Man Furious His 50-Year-Old Dad Decided To Go To Law School Instead Of Enjoying Retirement — ‘It’s Too Late For Him’

“I think it’s admirable, but he won’t live long enough.”

man practicing law at desk 89Stocker / Canva Pro

Nobody has any idea what they’re doing in life — let’s get that out of the way. Whether you’re turning 15 or 55, new challenges are always expected. 

What makes us unique is how we navigate those challenges and support ourselves in doing so. We each carve out these eccentric paths for ourselves — all searching for a sense of purpose, fulfillment, and happiness. It’s exactly what a young man’s father was looking for when making the decision to return to law school in his late 50s. Unfortunately, his son was far from supportive, and he took to Reddit to vent about it.


In a post to the “AITA” forum, he expressed his distaste for his father’s choices, stating, “He has a fat pension and benefits to enable him to do whatever he wants in the next chapter of his life … but I am heavily against these plans.” 

The young man is furious with his 50-year-old dad for deciding to go to law school instead of ‘enjoying his retirement.’ 

“His dream is to start his own non-profit to provide pro-bono support for domestic violence victims, which I think is admirable, but he won’t live long enough to do that.” 

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While the boy said he considers the age of 50 to “be one foot in the grave,” others under the post expressed their confusion with this man’s logic. “If he’s in his 50s, he has plenty of time to get a law degree. He’ll probably be able to practice for another 20 years.” 

The young man's attitude about his father's pursuits is not, however, shared by other members of his family. “My older sister is a law student, and of course, she’s so proud of Dad,” he wrote.

Despite the family’s support, the son thinks it’s a ‘waste of time and money’ to pursue, especially at his age. 

At 20 years old, it’s logical to assume that he is still financially supported by his parents — whether he’s living on his own, in college, or still under their roof. With his dad's possible retirement around the corner, he’s likely thought about the extra time he'd be able to spend with his dad — only to have that stolen away by dreams of law school and helping others.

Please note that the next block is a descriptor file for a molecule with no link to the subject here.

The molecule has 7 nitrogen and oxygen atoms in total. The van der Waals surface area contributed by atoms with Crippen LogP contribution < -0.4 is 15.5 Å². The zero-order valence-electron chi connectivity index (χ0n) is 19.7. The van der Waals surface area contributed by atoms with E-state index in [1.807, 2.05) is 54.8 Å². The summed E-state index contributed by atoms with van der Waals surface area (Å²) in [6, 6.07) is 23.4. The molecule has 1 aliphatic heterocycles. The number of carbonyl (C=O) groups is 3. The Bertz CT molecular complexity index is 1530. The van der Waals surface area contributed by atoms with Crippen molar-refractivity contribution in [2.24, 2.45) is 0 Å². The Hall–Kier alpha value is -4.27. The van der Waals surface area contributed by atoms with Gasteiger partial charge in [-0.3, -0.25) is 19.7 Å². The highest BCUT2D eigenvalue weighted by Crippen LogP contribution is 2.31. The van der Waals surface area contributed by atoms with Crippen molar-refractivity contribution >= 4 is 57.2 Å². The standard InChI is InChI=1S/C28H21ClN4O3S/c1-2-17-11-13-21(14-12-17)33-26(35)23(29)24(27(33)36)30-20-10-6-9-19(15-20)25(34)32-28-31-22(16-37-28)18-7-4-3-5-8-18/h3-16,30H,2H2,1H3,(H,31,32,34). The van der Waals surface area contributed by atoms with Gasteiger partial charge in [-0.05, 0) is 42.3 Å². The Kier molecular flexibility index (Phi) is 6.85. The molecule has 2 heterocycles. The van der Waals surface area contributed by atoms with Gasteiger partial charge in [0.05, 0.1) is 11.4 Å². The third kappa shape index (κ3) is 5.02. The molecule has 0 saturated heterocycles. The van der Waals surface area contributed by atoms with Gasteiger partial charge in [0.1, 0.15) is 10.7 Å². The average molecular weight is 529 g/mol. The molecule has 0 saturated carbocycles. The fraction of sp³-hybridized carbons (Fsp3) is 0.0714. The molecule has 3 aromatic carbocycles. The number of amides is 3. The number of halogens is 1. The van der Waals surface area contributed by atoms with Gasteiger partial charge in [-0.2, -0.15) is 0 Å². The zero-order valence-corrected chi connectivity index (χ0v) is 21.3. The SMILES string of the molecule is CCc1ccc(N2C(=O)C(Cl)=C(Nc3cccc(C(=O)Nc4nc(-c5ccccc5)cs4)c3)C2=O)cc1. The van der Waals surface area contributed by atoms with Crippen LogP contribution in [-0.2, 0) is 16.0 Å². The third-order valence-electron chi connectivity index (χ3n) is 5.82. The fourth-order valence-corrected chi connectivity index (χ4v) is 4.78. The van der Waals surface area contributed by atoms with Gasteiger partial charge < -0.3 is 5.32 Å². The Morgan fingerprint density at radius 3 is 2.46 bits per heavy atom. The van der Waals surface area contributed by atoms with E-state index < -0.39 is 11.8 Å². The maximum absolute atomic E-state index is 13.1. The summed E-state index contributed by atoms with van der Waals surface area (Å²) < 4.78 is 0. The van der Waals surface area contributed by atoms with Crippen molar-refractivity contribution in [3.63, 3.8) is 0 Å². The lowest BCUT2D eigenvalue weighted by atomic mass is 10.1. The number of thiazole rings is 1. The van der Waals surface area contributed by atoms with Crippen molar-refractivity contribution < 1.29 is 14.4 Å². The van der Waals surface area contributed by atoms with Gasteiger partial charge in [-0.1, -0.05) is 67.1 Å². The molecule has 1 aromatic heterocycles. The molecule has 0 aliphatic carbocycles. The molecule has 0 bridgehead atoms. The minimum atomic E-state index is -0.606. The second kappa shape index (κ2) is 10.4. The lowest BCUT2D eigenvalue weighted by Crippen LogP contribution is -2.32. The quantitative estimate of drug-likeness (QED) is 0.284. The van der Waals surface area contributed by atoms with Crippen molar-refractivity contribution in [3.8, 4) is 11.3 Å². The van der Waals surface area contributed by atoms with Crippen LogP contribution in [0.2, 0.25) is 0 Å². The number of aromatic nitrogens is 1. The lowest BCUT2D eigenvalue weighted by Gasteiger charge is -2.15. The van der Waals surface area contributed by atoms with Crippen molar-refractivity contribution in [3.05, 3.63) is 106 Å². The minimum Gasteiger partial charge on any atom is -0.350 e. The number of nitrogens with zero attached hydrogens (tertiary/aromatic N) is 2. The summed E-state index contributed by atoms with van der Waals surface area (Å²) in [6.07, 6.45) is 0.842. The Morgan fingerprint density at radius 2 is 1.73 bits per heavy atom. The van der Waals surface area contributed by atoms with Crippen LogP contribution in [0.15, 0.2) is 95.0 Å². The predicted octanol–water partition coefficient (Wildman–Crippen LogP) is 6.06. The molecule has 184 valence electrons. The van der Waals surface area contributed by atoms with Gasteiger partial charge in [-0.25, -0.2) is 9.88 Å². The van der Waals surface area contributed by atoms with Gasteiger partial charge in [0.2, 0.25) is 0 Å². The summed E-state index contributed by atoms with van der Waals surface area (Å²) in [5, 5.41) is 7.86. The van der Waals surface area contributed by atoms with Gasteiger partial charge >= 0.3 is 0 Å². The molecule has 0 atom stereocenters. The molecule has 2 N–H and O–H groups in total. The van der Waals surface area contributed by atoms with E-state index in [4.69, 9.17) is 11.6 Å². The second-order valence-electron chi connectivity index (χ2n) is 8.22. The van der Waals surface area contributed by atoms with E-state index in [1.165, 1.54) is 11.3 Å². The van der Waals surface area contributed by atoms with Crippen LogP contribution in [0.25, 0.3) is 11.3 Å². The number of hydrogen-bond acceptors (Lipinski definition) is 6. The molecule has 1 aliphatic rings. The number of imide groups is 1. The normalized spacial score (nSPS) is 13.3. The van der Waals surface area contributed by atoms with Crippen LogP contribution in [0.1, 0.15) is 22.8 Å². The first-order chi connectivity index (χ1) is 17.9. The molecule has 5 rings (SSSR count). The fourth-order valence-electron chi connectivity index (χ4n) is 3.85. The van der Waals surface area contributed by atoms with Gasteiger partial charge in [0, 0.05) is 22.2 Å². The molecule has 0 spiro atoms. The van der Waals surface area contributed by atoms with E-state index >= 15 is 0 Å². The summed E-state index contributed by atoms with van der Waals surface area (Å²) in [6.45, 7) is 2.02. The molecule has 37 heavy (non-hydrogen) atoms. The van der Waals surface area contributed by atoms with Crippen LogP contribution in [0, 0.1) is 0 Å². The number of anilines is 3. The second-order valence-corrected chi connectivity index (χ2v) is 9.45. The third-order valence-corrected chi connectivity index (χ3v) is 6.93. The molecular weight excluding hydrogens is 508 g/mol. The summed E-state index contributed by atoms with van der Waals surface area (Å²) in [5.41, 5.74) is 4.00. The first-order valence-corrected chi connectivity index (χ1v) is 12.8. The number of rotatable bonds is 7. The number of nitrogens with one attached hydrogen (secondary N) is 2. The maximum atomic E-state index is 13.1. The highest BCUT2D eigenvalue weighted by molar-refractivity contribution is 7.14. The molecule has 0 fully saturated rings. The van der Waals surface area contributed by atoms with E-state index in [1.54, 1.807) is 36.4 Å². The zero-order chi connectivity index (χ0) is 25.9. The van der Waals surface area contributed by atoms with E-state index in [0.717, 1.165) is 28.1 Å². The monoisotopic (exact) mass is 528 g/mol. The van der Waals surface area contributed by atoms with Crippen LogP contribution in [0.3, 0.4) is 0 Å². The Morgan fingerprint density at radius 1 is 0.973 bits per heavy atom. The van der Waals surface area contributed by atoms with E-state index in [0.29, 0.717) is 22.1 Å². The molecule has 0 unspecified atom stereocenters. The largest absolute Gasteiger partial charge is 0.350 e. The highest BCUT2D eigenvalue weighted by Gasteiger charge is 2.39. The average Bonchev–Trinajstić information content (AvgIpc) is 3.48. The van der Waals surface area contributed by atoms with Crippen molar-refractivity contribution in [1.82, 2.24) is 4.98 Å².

"Out of frustration at the thought of my dad going back to school when he could be enjoying his retirement, I kicked my desk pretty hard," he wrote. "My parents came in ... My dad was uncharacteristically angry." 


It’s in our nature to be slightly envious when the people we love divide their energy with someone (or something else) — and many commenters argued that might be the root of the young man’s anger. 

“I can understand if he was hoping to spend more time with his dad,” one person said, “but if you’re still at home, kicking things when you’re mad … you’re immature. Move on … it’s his life, not yours.” 

Son Furious At Dad For Going To Law School Instead Of Enjoying Retirement Photo: nemchinowa / Canva Pro


While it’s important to understand their family dynamics, the issue is that he’s trying to prevent his dad from following his dreams. He even acknowledged that it’s been “his dream” to do this, so why not support him in achieving it? Even if he's envious that his dad is close to retirement — something not many young people today can dream of achieving — he has no right to condemn his dad's pursuits.

Many commenters supported the dad in his quest to continue learning and to help others. 

“Is he worried his dad is going to spend his inheritance on school or a nonprofit, maybe?” 

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Many commenters agreed, arguing that his adult “temper tantrum” has sinister roots. “You’re never too old to learn something new,” another person added. “If my 70-year-old dad was looking to return to school, I’d 100% support him in doing so.” 


Studies show that people who take adult education classes or continue with “lifelong learning” achievements are less likely to develop dementia. Not only do educational pathways like this improve brain cognition, but they can also provide a sense of purpose and fulfillment that’s just as important in retired individuals. 



Retirement expert Paul Peixoto on TikTok said a longing to do “just one more thing” is unique to many older generations, like baby boomers or Gen Xers. If you didn’t find fulfillment in your career, your family has moved out, or you’re searching for “purpose” in a spiritual way, you’re yearning for an opportunity to find it now. 

“We’re aware of more need out there,” he explained, “and specifically how we can meet that need with our specific skills, gifts, and talents.” 


It’s likely what’s fueling this man’s father to re-enter a journey of higher education. Everyone’s living this life for the first time, and this man doesn’t owe anything to anyone. He should be free to pursue what he wants in his free time. Of course, supporting and maintaining a healthy relationship with his son is important, but it shouldn’t take precedence over what he needs to maintain his well-being. 

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Zayda Slabbekoorn is a News & Entertainment Writer at YourTango who focuses on health & wellness, social policy, and human interest stories.